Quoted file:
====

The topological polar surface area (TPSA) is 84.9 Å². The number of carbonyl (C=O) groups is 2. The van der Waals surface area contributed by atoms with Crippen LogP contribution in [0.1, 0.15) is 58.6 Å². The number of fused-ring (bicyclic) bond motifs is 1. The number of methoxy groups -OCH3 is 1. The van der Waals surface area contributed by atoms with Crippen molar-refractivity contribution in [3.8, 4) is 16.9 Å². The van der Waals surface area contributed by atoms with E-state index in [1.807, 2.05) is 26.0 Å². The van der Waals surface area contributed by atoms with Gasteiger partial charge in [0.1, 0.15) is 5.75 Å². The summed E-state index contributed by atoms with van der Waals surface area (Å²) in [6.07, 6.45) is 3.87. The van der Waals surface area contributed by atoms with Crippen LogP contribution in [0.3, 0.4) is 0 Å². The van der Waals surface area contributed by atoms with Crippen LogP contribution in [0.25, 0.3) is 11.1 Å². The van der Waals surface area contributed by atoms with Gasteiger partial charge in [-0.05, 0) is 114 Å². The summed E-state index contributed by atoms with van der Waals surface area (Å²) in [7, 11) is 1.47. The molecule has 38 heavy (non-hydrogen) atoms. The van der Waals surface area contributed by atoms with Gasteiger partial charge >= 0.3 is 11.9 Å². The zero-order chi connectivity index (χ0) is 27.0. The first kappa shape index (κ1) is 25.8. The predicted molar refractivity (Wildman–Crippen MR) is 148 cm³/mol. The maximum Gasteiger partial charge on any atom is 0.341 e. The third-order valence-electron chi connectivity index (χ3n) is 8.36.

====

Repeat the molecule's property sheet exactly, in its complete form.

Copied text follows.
The topological polar surface area (TPSA) is 84.9 Å². The number of carbonyl (C=O) groups is 2. The van der Waals surface area contributed by atoms with Crippen LogP contribution in [0.1, 0.15) is 58.6 Å². The number of fused-ring (bicyclic) bond motifs is 1. The number of methoxy groups -OCH3 is 1. The van der Waals surface area contributed by atoms with Crippen molar-refractivity contribution in [3.8, 4) is 16.9 Å². The van der Waals surface area contributed by atoms with E-state index in [1.807, 2.05) is 26.0 Å². The van der Waals surface area contributed by atoms with Gasteiger partial charge in [0.1, 0.15) is 5.75 Å². The summed E-state index contributed by atoms with van der Waals surface area (Å²) in [6.07, 6.45) is 3.87. The van der Waals surface area contributed by atoms with Crippen LogP contribution in [0.3, 0.4) is 0 Å². The van der Waals surface area contributed by atoms with Crippen LogP contribution in [0.25, 0.3) is 11.1 Å². The van der Waals surface area contributed by atoms with Gasteiger partial charge in [-0.05, 0) is 114 Å². The summed E-state index contributed by atoms with van der Waals surface area (Å²) in [7, 11) is 1.47. The molecule has 38 heavy (non-hydrogen) atoms. The van der Waals surface area contributed by atoms with Gasteiger partial charge >= 0.3 is 11.9 Å². The zero-order chi connectivity index (χ0) is 27.0. The first kappa shape index (κ1) is 25.8. The predicted molar refractivity (Wildman–Crippen MR) is 148 cm³/mol. The maximum Gasteiger partial charge on any atom is 0.341 e. The third-order valence-electron chi connectivity index (χ3n) is 8.36.